CMMC Level 4

Processes: Reviewed
Level 4 requires that an organization review and measure practices for effectiveness. In addition, organizations at this level are able to take corrective action when necessary and inform higher level management of status or issues on a recurring basis.
Practices: Proactive
Level 4 focuses on the protection of CUI from APTs and encompasses a subset of the enhanced security requirements from Draft NIST SP 800-171B as well as other cybersecurity best practices. These practices enhance the detection and response capabilities of an organization to address and adapt to the changing tactics, techniques and procedures (TTPs) used by APTs. 

CMMC Level 5

Processes: Optimizing
Level 5 requires an organization to standardize and optimize process implementation across the organization.
Practices: Advanced/Proactive
Level 5 focuses on the protection of CUI from APTs. The additional practices increase the depth and sophistication of cybersecurity capabilities.

How to enable CMMC Compliance

Organizations handling very basic information will only need to achieve Level 1 certification. For others who are handling CUI, the process is more involved. These contractors will need to achieve at least CMMC level 3. Meeting CMMC Level 3 requires a comprehensive approach to cybersecurity that can be broken down into 3 steps.
Step 1: Contractors will need to adopt a secure platform for exchanging CUI.
CUI is most frequently contained in company emails and files. Ensuring the protection of this information is required by CMMC.
PreVeil Drive and Email, for example, deliver end-to-end encryption, ease of deployment and use, and compliance related to the encryption and protection of CUI, FCI and ITAR data.
Step 2: Contractors will need a robust System Security Play (SSP).
A detailed SSP is required to indicate how a contractor will meet the policies and procedures required by Level 3. Auditors will look to the SSP for detailed explanations of how contractors are meeting the controls. General summaries of how controls are met will be insufficient and will not enable a contractor to pass an audit.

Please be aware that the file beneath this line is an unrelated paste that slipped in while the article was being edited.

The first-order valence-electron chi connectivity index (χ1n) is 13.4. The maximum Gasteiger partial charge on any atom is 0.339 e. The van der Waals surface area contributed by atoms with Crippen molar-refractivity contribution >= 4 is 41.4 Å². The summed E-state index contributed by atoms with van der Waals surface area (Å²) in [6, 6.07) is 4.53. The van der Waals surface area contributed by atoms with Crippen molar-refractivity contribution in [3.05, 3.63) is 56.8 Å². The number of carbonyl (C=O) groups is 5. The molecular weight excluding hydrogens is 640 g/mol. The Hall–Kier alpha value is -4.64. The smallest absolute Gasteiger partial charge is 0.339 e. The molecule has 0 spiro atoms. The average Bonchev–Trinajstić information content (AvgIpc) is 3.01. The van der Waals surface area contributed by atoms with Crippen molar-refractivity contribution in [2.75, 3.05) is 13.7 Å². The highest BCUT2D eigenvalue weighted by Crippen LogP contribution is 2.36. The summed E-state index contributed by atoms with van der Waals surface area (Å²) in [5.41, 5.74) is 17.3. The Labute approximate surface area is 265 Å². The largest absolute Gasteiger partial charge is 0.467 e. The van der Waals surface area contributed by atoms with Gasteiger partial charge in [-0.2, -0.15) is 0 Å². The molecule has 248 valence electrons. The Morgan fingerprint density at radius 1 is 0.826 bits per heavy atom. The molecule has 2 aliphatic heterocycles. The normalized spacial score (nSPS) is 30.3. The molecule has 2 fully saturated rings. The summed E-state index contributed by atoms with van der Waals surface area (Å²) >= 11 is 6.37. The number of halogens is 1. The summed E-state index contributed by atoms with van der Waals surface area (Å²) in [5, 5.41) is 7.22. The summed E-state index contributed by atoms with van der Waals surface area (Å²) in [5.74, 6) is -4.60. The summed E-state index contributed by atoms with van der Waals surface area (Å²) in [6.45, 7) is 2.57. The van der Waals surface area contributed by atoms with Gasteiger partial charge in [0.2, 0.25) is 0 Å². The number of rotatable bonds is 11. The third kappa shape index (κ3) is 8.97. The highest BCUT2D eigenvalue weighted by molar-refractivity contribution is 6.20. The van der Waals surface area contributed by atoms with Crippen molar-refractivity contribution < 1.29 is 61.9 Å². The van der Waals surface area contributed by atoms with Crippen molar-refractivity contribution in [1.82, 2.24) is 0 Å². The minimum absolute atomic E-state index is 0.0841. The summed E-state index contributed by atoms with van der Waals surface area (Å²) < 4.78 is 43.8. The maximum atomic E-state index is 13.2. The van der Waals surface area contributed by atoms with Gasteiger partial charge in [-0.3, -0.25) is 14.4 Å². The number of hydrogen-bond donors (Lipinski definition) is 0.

PreVeil has developed a robust SSP in collaboration with CMMC-AB certified expert. It includes detailed policies and procedures to expedite an organization’s compliance journey.
Step 3: Contractors will need a CMMC consulting partner.
Even with a platform for exchanging CUI and a robust SSP, contractors will often need a CMMC consulting partner to guide them through the compliance process. Achieving CMMC Level 3 compliance is too big of a requirement for most companies. A consultant or IT expert will be able to recommend best practices, technologies that will facilitate compliance and minimize costs.
PreVeil can connect you to its network of 100+ experienced Provisional Assessors, RPOs, MSPs and MSSPs to help you with your compliance

What CMMC means for DoD contractors

  1. Once the DFARS Interim Rule phases out and CMMC becomes fully implemented, POAMs will not be allowed. Contractors will have to meet all 130 controls.
  2. DoD Prime contractors must flow down the appropriate CMMC level requirement to their sub-contractors, which will vary depending on the nature of the subcontractors’ work. For example, a prime contractor with CMMC Level 5 certification could have a subcontractor with which it shares just FCI; the DoD would require that subcontractor to achieve Level 1 certification.
  3. Organizations must meet requirements for the level they seek in both the practice and the process realms. For example, a contractor that achieves Level 3 on practice implementation and Level 2 on process institutionalization will be certified at the lower CMMC Level 2.
  4. Contractors should get started on preparing their organization now and not wait until they see an actual contract with a CMMC requirement. Preparation takes time and failure to prepare now could mean loss of revenue later.

CMMC Timeline – When will it be required

The CMMC program is currently under review by the DoD. However, the DoD is aiming to add CMMC Level Requirements to DoD contract Requests for Information (RFIs) in 2021 – see table below. CMMC Level requirements will start with an estimated 15 procurements for critical DoD programs and technologies, such as those associated with nuclear and missile defense. At that point, for those contracts, CMMC certification will be used as the basis for “go/no go” decisions.